Of the 462 IT pros who participated in the CompTIA survey, 60% said they're looking for new jobs and 81% of those people described their job search as active. A whopping 80% of those looking for new work say they hope to land jobs with a new employer. Only 20% of those hunting for new work are hoping to find new positions with their current employers.
Nine out of 10 of those surveyed are currently employed. The average survey respondent had more than 9 years of IT work experience. This was the first time CompTIA conducted the survey, so the organization did not have comparison figures for whether the number of tech workers looking to change jobs is growing or shrinking.
Other findings of the survey indicate that some of the job-itchiness may be due to a deficiency of career-development support that employers provide to tech workers. "Most employers don't seem to have a good understanding of what's involved with IT work or advancing an IT career," says CompTIA VP of skills development Neill Hopkins. Employers would do a better job of retaining tech workers if they did a better job in helping those professional develop and advance their skills and career opportunities, he says.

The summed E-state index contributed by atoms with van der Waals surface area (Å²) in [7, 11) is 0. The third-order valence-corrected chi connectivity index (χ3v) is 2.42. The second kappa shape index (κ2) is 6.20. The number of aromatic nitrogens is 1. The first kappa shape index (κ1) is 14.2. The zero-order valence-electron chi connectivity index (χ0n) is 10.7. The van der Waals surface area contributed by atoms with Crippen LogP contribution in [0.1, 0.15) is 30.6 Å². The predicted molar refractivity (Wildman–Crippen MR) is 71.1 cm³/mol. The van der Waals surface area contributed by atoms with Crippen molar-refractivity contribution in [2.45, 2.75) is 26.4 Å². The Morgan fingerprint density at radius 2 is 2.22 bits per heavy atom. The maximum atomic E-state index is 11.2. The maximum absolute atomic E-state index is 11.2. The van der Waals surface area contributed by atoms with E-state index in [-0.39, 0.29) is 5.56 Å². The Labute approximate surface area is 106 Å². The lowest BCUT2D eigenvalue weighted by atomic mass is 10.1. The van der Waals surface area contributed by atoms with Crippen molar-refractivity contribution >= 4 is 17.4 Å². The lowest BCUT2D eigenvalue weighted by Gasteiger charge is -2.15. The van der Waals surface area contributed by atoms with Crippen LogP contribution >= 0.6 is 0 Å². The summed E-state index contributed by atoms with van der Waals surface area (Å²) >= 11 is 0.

The survey found that tech workers overall say they get little career guidance or support from employers. Eight-five percent said it's up to the individual to decide what IT training and education they need, and only 8% make those choices based on their employer's suggestions or requirements.
The majority of tech workers surveyed also said their employers don't make it easy or cheap for them to get additional training. Only 20.5% of the respondents said their employers provide paid time away from work for training and education, and 88% of IT workers say they are responsible for picking the full tab or at least part of their career training costs.
IT workers surveyed spent on average about $2,200 on training and education in the past year and expect those costs to increase to about $2,300 in the next 12 months. On average, IT pros say they spend about 11 hours a week to learn new skills, new technologies, or to study IT-related topics.
With the overall job market for IT workers improving for some skill sets, and IT job satisfaction being iffy at best for many workers, its' conceivable that some employers could face worsening turnover issues in months ahead.